Review by Jason Wert
Springfield Little Theatre heads into their 85th season of bringing incredible productions to the Ozarks tonight with a musical that to theatre fans is almost like visual comfort food: Joseph and the Amazing Technicolor Dreamcoat. This well known musical has been around since the 1968 and has been a staple of school and community theatre productions across the country. So what would SLT bring to the table with this well-beloved classic of stage and sound?
The thing that struck me right away was how the entire ensemble seemed to blend as one unit. Joseph is one of those kinds of plays where the entire cast really plays an almost equal role in the production; even the “lead characters” don’t really have that much more stage time than the rest of the cast. The role that would by far have the most stage time is the role of the Narrator; and SLT takes a very unique approach to the role which just magnifies the ensemble aspect of the production.
Director Lorraine Dunn took the role normally assigned to one actor and broke it into parts for four: Kayla Buecker, Mary Kim, Austen McGranahan, and Zoe Zelonky each take a segment of the role. The strength of the show actually runs through those four women: they subtly set the tone for each scene both in their appearance and their performances. The costuming is subtle and direct: the more “pop” stylings of McGranahan are paired with a costume that reminds one of Sandy at the end of Grease; the more operatic Kim’s role has her in a dress you would expect from someone about to belt out Ave Maria. It showed a focus on the depth of the costuming that shows why SLT is one of America’s premiere community theatres; they focus on every detail of a show in ways that many community theatres would overlook. (Detail even down to the colors and styles of the earrings the narrators wore having a psychological match to the tone of their solo songs.)
Vocally, the quartet shines individually and collectively; it’s a consistent rock steady base upon which the rest of the cast builds the production. Oh, in a pleasant surprise, Zoe Zelonky is unusually good at playing the harmonica.
Robert Gibson, in his debut with Springfield Little Theatre, does a quality job in the lead role of Joseph. When he is on stage, he has a flow to his movements which makes the performance seem effortless. His facial expressions are subtle enough to be seen in the back of the house without seeming too over the top. His inflection hits all the emotional notes. I’m sure this will not be the last time Gibson graces the Landers stage in a major role.
The men who play Joseph’s brothers are solid in their roles with Connor Paulson stepping out a little ahead of the rest with his portrayal of Levi. In the song “One More Angel”, the country western music part of the show, he seems very comfortable in the genre. He also knows how to put off a very evil look to the audience when the brothers prepare to sell Joseph into slavery. I mean this not in a negative way but at times Paulson looked downright Satanic in his facial movements during that portion of the story. (It fits, believe me, but it does register an emotional shock.)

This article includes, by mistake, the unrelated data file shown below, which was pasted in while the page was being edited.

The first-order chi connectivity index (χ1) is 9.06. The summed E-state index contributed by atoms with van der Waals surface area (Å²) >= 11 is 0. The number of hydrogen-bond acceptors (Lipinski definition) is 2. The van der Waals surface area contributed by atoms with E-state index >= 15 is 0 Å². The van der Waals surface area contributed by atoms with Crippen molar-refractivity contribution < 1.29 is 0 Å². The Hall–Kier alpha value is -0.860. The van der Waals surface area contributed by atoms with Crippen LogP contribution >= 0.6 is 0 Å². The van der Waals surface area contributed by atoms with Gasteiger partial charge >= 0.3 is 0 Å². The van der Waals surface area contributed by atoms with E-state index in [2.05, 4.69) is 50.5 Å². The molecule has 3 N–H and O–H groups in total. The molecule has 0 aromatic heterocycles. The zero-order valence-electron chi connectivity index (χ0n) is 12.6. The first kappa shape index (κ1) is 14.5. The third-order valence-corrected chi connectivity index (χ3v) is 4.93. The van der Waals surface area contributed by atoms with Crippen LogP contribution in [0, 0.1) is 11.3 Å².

The show also features some very campy moments including the role of Mrs. Potiphar being played by Glenn Sneed in drag. The moment is very Rocky Horror/Monty Python/Kids in the Hall-like in the tradition of men playing over-the-top women characters and you can see Sneed relishing the opportunity to ham it up on stage. Sneed also brings that camp to his other part of the Pharoah which is a straight up parody of the King, Elvis Presley.
Not young Elvis either. Fat Elvis.
I’ll let you combine the image of an Egyptian pharaoh and Fat Elvis…but it’s comedic gold in the sequined jumpsuit of Sneed.
As I mentioned with the quartet of narrators, there is outstanding costuming in this production and the detail is extremely impressive. Whether it’s the Hebrew writing on the scarves of some of the angelic dancers, or the child’s beanie they have the youngest brother Benjamin wearing when he’s confronted by Joseph, the subtle attention to detail greatly enhances the overall look of the production.
The band was outstanding; I noticed one of the musicians in the pit playing three different instruments during the course of the show. Parker Payne has the band hitting on all cylinders and the music mixing by the technical crew was on point.
Now, it wasn’t a perfect production. I did see a few times where the choreography was off and a few times the vocals were lost under the music, but these were minor issues that someone looking for things like that would notice. I saw no glaring issues that brought someone out of the illusion of the story and nobody’s performance was so weak that it stood out as a low point in the production.
Now, with all of this said where there is a lot of good and very little bad, you might expect me to say this is a must see show and one you’ll want to see more than once. Unfortunately, I can’t really say that about this show. There was nothing in the production that really left me thinking “wow” and no performance that really jumped out as a breakthrough for an individual. Everything was just very good, it gelled together very well, and it certainly provided a solid, entertaining evening. It just didn’t leave me wanting to run out and tell everyone under the sun to get into the Landers in the way some of the smaller scale SLT productions of the Awesome 80s Prom or Forbidden Broadway have done.
If someone is a fan of the play itself, perhaps I could see someone wanting a repeat viewing of the production; for the average theatre goer I would anticipate they would see the show, they would have a good time, and then they’d wait to come back when Little House on the Prairie: The Musical opens October 25.